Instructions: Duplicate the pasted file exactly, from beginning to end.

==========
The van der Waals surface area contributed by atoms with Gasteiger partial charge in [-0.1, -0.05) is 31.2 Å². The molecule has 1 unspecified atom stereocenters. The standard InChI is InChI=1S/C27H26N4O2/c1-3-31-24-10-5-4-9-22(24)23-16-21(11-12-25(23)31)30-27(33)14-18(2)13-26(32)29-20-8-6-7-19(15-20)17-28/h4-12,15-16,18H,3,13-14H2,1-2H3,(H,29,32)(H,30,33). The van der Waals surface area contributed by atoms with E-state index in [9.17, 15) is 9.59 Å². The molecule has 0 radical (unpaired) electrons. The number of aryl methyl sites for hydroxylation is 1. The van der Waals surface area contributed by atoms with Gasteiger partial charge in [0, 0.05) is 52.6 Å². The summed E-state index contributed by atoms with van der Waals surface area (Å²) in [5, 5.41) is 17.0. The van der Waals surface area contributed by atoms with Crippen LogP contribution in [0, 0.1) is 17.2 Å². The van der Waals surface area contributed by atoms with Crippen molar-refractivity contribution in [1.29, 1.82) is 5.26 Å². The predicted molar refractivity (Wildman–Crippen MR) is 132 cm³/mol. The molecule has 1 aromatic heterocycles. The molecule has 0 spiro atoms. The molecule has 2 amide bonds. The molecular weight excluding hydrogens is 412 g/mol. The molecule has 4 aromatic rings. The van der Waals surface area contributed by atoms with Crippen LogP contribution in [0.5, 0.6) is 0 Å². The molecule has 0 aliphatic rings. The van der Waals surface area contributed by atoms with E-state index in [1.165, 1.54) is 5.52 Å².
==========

The van der Waals surface area contributed by atoms with Gasteiger partial charge in [-0.1, -0.05) is 31.2 Å². The molecule has 1 unspecified atom stereocenters. The standard InChI is InChI=1S/C27H26N4O2/c1-3-31-24-10-5-4-9-22(24)23-16-21(11-12-25(23)31)30-27(33)14-18(2)13-26(32)29-20-8-6-7-19(15-20)17-28/h4-12,15-16,18H,3,13-14H2,1-2H3,(H,29,32)(H,30,33). The van der Waals surface area contributed by atoms with E-state index in [9.17, 15) is 9.59 Å². The molecule has 0 radical (unpaired) electrons. The number of aryl methyl sites for hydroxylation is 1. The van der Waals surface area contributed by atoms with Gasteiger partial charge in [0, 0.05) is 52.6 Å². The summed E-state index contributed by atoms with van der Waals surface area (Å²) in [5, 5.41) is 17.0. The van der Waals surface area contributed by atoms with Crippen LogP contribution in [0, 0.1) is 17.2 Å². The van der Waals surface area contributed by atoms with Crippen molar-refractivity contribution in [1.29, 1.82) is 5.26 Å². The predicted molar refractivity (Wildman–Crippen MR) is 132 cm³/mol. The molecule has 1 aromatic heterocycles. The molecule has 0 spiro atoms. The molecule has 2 amide bonds. The molecular weight excluding hydrogens is 412 g/mol. The molecule has 4 aromatic rings. The van der Waals surface area contributed by atoms with Crippen LogP contribution in [0.5, 0.6) is 0 Å². The molecule has 0 aliphatic rings. The van der Waals surface area contributed by atoms with E-state index in [1.165, 1.54) is 5.52 Å².